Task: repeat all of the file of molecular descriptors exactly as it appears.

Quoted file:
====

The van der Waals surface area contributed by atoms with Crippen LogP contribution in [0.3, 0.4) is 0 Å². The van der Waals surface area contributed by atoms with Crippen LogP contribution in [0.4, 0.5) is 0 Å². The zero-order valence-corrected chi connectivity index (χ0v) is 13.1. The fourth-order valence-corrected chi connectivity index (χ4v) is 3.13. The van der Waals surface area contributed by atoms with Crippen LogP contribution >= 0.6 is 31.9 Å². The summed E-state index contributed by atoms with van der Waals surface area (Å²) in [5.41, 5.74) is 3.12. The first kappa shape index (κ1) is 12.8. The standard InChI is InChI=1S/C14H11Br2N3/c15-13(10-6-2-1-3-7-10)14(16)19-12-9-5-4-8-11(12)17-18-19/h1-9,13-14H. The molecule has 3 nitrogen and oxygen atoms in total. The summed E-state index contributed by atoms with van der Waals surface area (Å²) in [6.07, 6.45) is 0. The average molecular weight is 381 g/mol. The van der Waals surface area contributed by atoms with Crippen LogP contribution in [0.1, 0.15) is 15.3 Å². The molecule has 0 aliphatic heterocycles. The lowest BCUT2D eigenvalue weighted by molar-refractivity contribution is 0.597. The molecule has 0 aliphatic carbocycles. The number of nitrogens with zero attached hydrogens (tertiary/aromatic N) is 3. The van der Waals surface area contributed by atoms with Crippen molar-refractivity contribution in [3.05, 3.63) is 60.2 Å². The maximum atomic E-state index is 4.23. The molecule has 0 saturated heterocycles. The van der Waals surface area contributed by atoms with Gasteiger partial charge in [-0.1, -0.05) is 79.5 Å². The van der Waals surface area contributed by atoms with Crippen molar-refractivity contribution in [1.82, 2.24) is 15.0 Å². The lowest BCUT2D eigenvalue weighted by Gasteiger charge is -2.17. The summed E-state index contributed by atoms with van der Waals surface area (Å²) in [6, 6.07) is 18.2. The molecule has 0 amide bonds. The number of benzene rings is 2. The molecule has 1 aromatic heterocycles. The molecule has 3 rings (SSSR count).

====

The van der Waals surface area contributed by atoms with Crippen LogP contribution in [0.3, 0.4) is 0 Å². The van der Waals surface area contributed by atoms with Crippen LogP contribution in [0.4, 0.5) is 0 Å². The zero-order valence-corrected chi connectivity index (χ0v) is 13.1. The fourth-order valence-corrected chi connectivity index (χ4v) is 3.13. The van der Waals surface area contributed by atoms with Crippen LogP contribution >= 0.6 is 31.9 Å². The summed E-state index contributed by atoms with van der Waals surface area (Å²) in [5.41, 5.74) is 3.12. The first kappa shape index (κ1) is 12.8. The standard InChI is InChI=1S/C14H11Br2N3/c15-13(10-6-2-1-3-7-10)14(16)19-12-9-5-4-8-11(12)17-18-19/h1-9,13-14H. The molecule has 3 nitrogen and oxygen atoms in total. The summed E-state index contributed by atoms with van der Waals surface area (Å²) in [6.07, 6.45) is 0. The average molecular weight is 381 g/mol. The van der Waals surface area contributed by atoms with Crippen LogP contribution in [0.1, 0.15) is 15.3 Å². The molecule has 0 aliphatic heterocycles. The lowest BCUT2D eigenvalue weighted by molar-refractivity contribution is 0.597. The molecule has 0 aliphatic carbocycles. The number of nitrogens with zero attached hydrogens (tertiary/aromatic N) is 3. The van der Waals surface area contributed by atoms with Crippen molar-refractivity contribution in [3.05, 3.63) is 60.2 Å². The maximum atomic E-state index is 4.23. The molecule has 0 saturated heterocycles. The van der Waals surface area contributed by atoms with Gasteiger partial charge in [-0.1, -0.05) is 79.5 Å². The van der Waals surface area contributed by atoms with Crippen molar-refractivity contribution in [1.82, 2.24) is 15.0 Å². The lowest BCUT2D eigenvalue weighted by Gasteiger charge is -2.17. The summed E-state index contributed by atoms with van der Waals surface area (Å²) in [6, 6.07) is 18.2. The molecule has 0 amide bonds. The number of benzene rings is 2. The molecule has 1 aromatic heterocycles. The molecule has 3 rings (SSSR count).